When a people vanish, does its civilization vanish with it? What can we discern from the remnants of their existence? Can these remnants tell us who they were or even more intriguingly who we are? In 1930 there were over 750,000 ethnic Germans in Transylvania and the Banat, regions of modern Romania. Most of these were Saxons who had dominated life in a series of fortified towns and cities scattered across Transylvania. Little did they know that as they neared the 750th anniversary of their arrival in the area, they were reaching an apogee. At that point in 1930, the Saxons reached their maximum population in modern Romania. Over the next sixty years their population numbers would fall by ninety-five percent.
Privilege & Exclusion
The Second World War and the Saxons status as ethnic Germans brought them favor and largely unwanted attention from the Nazis. They became a nation within a nation. As the German army retreated across Romania in 1944, the Saxons came under intense pressure and scrutiny. At one time, the Saxons had been the excluders. For centuries, they had guarded their rights and privileges jealously, keeping outsiders – namely Hungarians and Romanians at bay. Following the war, the excluders became the excluded. Those who had not fled the area with the retreating German army often lived to regret it. Under communism, they lost all their historic rights and privileges. The mass movement of the proletariat had no time for ethnic minorities.
By the late 1970’s the Saxon population in Romania had fallen by half. Those that stayed only did so, because they were unable to leave. When the iron curtain fell a little over a decade later, the rest of the Saxons voted with their feet. Ninety percent of them fled to Germany. Thus after eight hundred years the Saxons had all, but left Transylvania and the Banat. What they left behind though, has managed to survive the vicissitudes of war, demographic decline and class strife. The presence of the Saxons in Transylvania today is in many ways still rich and vibrant. If not in human terms, than most definitely, architectural ones. The Saxons built structures that would last the test of time. Ironically these architectural treasures even outlasted the Saxons themselves.
The Black Church – Saxon Reverence
An incredible representation of the spiritual infrastructure of the Saxons is most striking in the architectural masterpiece known as the Black Church. Standing just south of the magnificent Council Square in the city the Saxons called Kronstadt and today is known as Brasov. The church dwarfs all surrounding structures with its three nave hall design. It is the largest Gothic Church still standing in southeastern Europe. It took six years short of a century to complete, but would not acquire its current name until an occupying Austrian army set it afire, singeing it literally overnight in the late 17th century.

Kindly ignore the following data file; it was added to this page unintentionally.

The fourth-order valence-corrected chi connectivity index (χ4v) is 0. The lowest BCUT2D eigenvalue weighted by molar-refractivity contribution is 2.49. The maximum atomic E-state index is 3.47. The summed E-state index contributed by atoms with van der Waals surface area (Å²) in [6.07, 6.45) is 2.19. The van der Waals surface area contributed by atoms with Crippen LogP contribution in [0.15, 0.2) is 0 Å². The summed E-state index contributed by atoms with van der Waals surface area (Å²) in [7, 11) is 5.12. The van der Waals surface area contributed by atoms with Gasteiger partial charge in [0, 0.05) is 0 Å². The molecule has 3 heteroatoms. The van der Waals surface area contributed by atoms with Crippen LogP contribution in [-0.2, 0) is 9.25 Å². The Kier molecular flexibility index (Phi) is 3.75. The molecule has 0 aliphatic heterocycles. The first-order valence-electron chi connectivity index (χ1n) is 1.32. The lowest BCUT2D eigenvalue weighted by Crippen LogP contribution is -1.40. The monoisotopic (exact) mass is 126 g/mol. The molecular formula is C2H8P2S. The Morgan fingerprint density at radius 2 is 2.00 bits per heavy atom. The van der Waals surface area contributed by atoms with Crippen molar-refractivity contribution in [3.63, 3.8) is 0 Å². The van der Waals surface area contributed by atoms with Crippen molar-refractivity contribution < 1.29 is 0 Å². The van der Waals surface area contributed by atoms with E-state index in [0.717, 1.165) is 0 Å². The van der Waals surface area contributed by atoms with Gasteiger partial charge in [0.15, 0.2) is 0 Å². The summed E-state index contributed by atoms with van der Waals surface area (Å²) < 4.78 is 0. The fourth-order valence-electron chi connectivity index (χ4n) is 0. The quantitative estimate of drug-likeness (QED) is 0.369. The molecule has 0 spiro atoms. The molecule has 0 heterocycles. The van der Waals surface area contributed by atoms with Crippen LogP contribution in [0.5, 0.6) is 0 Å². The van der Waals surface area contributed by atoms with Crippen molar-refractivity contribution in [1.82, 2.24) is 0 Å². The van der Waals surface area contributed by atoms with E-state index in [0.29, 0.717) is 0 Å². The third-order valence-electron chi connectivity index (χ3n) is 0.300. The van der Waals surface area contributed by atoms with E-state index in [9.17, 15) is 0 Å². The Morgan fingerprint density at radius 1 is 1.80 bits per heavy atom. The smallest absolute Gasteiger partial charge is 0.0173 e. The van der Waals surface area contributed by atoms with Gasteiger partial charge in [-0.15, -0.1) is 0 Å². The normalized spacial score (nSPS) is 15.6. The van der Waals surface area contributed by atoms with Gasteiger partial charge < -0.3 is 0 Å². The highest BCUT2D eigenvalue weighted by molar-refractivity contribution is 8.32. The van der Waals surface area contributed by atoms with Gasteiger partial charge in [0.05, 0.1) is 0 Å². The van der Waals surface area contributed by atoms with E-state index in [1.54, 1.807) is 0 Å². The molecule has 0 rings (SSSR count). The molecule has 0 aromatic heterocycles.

The church stands austere, silent and forbidding, imposing its presence on the old townscape area of Brasov. It emanates power, solidity and permanence. The church is the antithesis of the Baroque splendor that would eventually be imposed upon Eastern Europe by Austrian administration. The Black Church is classically medieval, built to last and cast an ominous presence. It is best understood not so much for the detail of its architectural embellishments, but instead for gigantism. The altar is huge, the church tower’s bell weighs seven tons and there is even a four thousand pipe organ. If anything the church is a symbol of all that the Saxons revered: structure, order, craftsmanship and devotion to God.
All That They Left Behind – Banished & Vanished West
The Black Church looks as though it could very well, centuries from now, be the last thing standing of Brasov. It is as though the Saxons are forcing those who rule this land today, the Romanians, to never forget what they accomplished. Yet in just a handful of decades the Saxon human presence was all, but gone, banished and vanished west. In some ways this is symbolic of life itself. Humanity is fleeting, peoples rise and decline, eventually we all turn to ashes or dust.
What is eight hundred years of human occupation, even if it was as brilliant, ordered and refined as the Saxons? Is it all to be forgotten? Not if works of art have their say. The Saxons created something majestic and grand in their Kronstadt, our Brasov. They repeated the feat all across Transylvania to greater and lesser extents. With the Black Church we have a spiritual infrastructure that defeats time. Like all great works of art it stands outside of time. It gives us a sense of continuity with the past and helps us to better understand not only the Saxons, but also ourselves. The Saxons did not last forever, neither will we. But what we leave behind is a statement of our place in the world and how it was civilized.